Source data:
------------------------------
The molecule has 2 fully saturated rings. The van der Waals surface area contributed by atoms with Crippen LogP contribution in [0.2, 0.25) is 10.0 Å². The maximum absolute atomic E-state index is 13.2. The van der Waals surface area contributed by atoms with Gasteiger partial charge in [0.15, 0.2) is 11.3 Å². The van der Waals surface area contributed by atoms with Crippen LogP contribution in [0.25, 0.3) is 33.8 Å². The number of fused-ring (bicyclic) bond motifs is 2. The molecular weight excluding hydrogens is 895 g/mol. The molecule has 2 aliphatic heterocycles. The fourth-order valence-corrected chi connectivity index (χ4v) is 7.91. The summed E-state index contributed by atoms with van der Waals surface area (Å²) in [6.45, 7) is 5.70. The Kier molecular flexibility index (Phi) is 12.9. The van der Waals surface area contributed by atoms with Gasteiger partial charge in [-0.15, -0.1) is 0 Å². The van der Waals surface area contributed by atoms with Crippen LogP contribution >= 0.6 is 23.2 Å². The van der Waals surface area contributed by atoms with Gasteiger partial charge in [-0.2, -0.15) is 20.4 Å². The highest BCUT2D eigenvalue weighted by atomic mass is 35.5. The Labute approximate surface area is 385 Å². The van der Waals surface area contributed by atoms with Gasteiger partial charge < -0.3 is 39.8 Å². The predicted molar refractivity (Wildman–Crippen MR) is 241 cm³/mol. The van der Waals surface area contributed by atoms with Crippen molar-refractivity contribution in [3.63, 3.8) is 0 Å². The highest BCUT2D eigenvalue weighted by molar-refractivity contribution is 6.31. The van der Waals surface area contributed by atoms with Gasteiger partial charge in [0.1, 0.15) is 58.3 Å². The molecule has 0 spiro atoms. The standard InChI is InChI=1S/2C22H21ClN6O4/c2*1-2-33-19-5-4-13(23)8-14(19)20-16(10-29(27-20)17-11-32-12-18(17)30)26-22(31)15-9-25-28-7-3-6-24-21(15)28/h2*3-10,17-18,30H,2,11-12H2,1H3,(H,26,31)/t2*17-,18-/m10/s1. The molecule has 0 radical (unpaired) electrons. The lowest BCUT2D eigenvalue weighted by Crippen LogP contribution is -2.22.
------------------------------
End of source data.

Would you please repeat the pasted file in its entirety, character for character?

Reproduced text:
The molecule has 2 fully saturated rings. The van der Waals surface area contributed by atoms with Crippen LogP contribution in [0.2, 0.25) is 10.0 Å². The maximum absolute atomic E-state index is 13.2. The van der Waals surface area contributed by atoms with Gasteiger partial charge in [0.15, 0.2) is 11.3 Å². The van der Waals surface area contributed by atoms with Crippen LogP contribution in [0.25, 0.3) is 33.8 Å². The number of fused-ring (bicyclic) bond motifs is 2. The molecular weight excluding hydrogens is 895 g/mol. The molecule has 2 aliphatic heterocycles. The fourth-order valence-corrected chi connectivity index (χ4v) is 7.91. The summed E-state index contributed by atoms with van der Waals surface area (Å²) in [6.45, 7) is 5.70. The Kier molecular flexibility index (Phi) is 12.9. The van der Waals surface area contributed by atoms with Gasteiger partial charge in [-0.15, -0.1) is 0 Å². The van der Waals surface area contributed by atoms with Crippen LogP contribution >= 0.6 is 23.2 Å². The van der Waals surface area contributed by atoms with Gasteiger partial charge in [-0.2, -0.15) is 20.4 Å². The highest BCUT2D eigenvalue weighted by atomic mass is 35.5. The Labute approximate surface area is 385 Å². The van der Waals surface area contributed by atoms with Gasteiger partial charge < -0.3 is 39.8 Å². The predicted molar refractivity (Wildman–Crippen MR) is 241 cm³/mol. The van der Waals surface area contributed by atoms with Crippen molar-refractivity contribution in [3.63, 3.8) is 0 Å². The highest BCUT2D eigenvalue weighted by molar-refractivity contribution is 6.31. The van der Waals surface area contributed by atoms with Gasteiger partial charge in [0.1, 0.15) is 58.3 Å². The molecule has 0 spiro atoms. The standard InChI is InChI=1S/2C22H21ClN6O4/c2*1-2-33-19-5-4-13(23)8-14(19)20-16(10-29(27-20)17-11-32-12-18(17)30)26-22(31)15-9-25-28-7-3-6-24-21(15)28/h2*3-10,17-18,30H,2,11-12H2,1H3,(H,26,31)/t2*17-,18-/m10/s1. The molecule has 0 radical (unpaired) electrons. The lowest BCUT2D eigenvalue weighted by Crippen LogP contribution is -2.22.